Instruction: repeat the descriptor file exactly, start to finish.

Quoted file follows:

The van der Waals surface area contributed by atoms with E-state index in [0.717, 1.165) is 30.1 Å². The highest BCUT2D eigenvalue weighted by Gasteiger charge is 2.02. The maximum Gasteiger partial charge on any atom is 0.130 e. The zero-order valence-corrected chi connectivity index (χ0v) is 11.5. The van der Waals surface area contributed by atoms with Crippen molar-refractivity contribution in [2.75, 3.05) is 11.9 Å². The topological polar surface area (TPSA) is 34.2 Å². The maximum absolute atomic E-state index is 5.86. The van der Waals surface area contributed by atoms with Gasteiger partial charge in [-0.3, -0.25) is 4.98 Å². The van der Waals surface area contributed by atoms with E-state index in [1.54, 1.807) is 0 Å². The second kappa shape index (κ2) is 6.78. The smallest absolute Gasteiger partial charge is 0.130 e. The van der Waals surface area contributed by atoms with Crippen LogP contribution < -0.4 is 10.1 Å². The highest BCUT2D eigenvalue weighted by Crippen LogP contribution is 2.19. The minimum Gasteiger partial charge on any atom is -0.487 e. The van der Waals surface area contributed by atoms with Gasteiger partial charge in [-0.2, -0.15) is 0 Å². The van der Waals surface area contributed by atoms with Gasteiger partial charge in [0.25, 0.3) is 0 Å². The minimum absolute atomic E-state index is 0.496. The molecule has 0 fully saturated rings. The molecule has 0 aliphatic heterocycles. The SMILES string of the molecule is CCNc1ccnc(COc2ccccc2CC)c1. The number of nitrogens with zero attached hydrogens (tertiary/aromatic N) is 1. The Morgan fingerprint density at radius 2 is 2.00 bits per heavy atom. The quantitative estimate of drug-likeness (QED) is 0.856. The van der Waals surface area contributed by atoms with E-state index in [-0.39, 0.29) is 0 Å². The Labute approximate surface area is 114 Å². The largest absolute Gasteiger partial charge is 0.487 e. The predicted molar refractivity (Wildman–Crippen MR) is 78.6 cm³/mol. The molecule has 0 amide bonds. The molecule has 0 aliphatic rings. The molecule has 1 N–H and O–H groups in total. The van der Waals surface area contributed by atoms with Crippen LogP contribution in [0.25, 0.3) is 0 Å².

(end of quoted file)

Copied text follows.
The van der Waals surface area contributed by atoms with E-state index in [0.717, 1.165) is 30.1 Å². The highest BCUT2D eigenvalue weighted by Gasteiger charge is 2.02. The maximum Gasteiger partial charge on any atom is 0.130 e. The zero-order valence-corrected chi connectivity index (χ0v) is 11.5. The van der Waals surface area contributed by atoms with Crippen molar-refractivity contribution in [2.75, 3.05) is 11.9 Å². The topological polar surface area (TPSA) is 34.2 Å². The maximum absolute atomic E-state index is 5.86. The van der Waals surface area contributed by atoms with Gasteiger partial charge in [-0.3, -0.25) is 4.98 Å². The van der Waals surface area contributed by atoms with E-state index in [1.54, 1.807) is 0 Å². The second kappa shape index (κ2) is 6.78. The smallest absolute Gasteiger partial charge is 0.130 e. The van der Waals surface area contributed by atoms with Crippen LogP contribution < -0.4 is 10.1 Å². The highest BCUT2D eigenvalue weighted by Crippen LogP contribution is 2.19. The minimum Gasteiger partial charge on any atom is -0.487 e. The van der Waals surface area contributed by atoms with Gasteiger partial charge in [-0.2, -0.15) is 0 Å². The van der Waals surface area contributed by atoms with Gasteiger partial charge in [0.25, 0.3) is 0 Å². The minimum absolute atomic E-state index is 0.496. The molecule has 0 fully saturated rings. The molecule has 0 aliphatic heterocycles. The SMILES string of the molecule is CCNc1ccnc(COc2ccccc2CC)c1. The number of nitrogens with zero attached hydrogens (tertiary/aromatic N) is 1. The Morgan fingerprint density at radius 2 is 2.00 bits per heavy atom. The quantitative estimate of drug-likeness (QED) is 0.856. The van der Waals surface area contributed by atoms with E-state index in [-0.39, 0.29) is 0 Å². The Labute approximate surface area is 114 Å². The largest absolute Gasteiger partial charge is 0.487 e. The predicted molar refractivity (Wildman–Crippen MR) is 78.6 cm³/mol. The molecule has 0 amide bonds. The molecule has 0 aliphatic rings. The molecule has 1 N–H and O–H groups in total. The van der Waals surface area contributed by atoms with Crippen LogP contribution in [0.25, 0.3) is 0 Å².